As explained in comment j to section 402A, a seller has a responsibility to inform users and consumers of dangers which the seller either knows or should know at the time the product is sold. The requirement that the danger be reasonably foreseeable, or scientifically discoverable, is an important limitation of the seller's liability. In general, '[t]he rule of strict liability subjects the seller to liability to the user or consumer even though he has exercised all possible care in the preparation and sale of the product.' Section 402A, Comment a. This is not the case where the product is alleged to be unreasonably dangerous because of a failure to give adequate warnings. Rather, a seller is under a duty to warn only of those dangers that are reasonably foreseeable. The requirement of foreseeability coincides with the standard of due care in negligence cases in that the seller must exercise reasonable care and foresight to discover a danger in his product [emphasis added] and to warn users and consumers of that danger [emphasis in original].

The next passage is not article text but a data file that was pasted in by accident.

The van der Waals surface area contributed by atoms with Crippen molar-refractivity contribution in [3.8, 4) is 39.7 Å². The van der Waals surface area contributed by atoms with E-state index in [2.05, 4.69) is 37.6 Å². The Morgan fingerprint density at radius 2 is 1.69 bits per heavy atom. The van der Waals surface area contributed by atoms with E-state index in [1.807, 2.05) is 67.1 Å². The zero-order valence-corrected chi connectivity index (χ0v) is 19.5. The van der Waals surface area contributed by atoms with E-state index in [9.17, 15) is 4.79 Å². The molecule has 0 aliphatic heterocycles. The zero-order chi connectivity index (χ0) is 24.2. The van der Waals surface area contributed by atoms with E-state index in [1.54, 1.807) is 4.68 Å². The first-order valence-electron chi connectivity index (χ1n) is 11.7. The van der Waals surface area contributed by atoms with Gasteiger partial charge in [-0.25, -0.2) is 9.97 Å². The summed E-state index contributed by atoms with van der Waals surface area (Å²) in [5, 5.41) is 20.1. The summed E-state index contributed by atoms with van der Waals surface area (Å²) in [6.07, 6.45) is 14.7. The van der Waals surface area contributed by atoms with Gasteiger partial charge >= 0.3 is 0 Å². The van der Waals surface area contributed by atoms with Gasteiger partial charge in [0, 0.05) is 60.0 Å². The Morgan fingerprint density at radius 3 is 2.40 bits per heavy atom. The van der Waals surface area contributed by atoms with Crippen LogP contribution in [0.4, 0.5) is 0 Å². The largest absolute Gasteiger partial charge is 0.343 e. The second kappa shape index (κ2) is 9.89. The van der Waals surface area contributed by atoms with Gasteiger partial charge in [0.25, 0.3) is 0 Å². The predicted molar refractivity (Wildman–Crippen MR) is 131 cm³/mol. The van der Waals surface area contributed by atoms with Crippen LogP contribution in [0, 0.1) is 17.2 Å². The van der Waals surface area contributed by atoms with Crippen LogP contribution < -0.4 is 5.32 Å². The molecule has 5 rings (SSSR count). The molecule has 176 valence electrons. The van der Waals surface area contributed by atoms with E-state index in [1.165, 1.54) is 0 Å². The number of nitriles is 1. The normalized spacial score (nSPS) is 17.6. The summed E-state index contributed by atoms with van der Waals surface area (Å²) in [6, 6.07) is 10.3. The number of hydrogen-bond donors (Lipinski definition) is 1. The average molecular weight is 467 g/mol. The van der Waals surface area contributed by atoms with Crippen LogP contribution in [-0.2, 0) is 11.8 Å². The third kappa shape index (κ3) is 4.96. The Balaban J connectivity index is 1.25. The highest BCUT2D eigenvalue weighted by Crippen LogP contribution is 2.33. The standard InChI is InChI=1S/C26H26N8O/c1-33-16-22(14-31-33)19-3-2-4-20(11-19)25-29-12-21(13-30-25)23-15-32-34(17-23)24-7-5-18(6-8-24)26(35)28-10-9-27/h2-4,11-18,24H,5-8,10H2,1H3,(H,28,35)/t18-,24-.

(Citation omitted).


No evidence was offered at trial to support a finding (1) that any defect or other condition that would involve a duty to warn existed when the escalator left the control of defendant-appellee as manufacturer-supplier, or (2) that a condition thereafter developed of which defendant-appellee as maintenance contractor knew or should have known existed before the shuddering or jolting occurred that allegedly caused the accident. Thus, there is no evidence in the record to support a finding by any reasonable juror that defendant-appellee knew or should have known that the escalator might shudder and shake at the time that it sold the escalator to Lincoln Greyhound Park, or at any other time before Dr. DiPalma's accident. Because of this lack of evidence, we need not decide whether precedents regarding a manufacturer-supplier's duty to warn should be extended to a maintenance contractor; the evidence falls short of the standard for opposing a directed verdict motion regardless of the capacity in which defendant-appellee is viewed. The district court ruled correctly in allowing the motion for directed verdict with respect to the failure to warn claim.

The judgment of the district court is


Affirmed. Appellee is awarded costs.


Of the District of Massachusetts, sitting by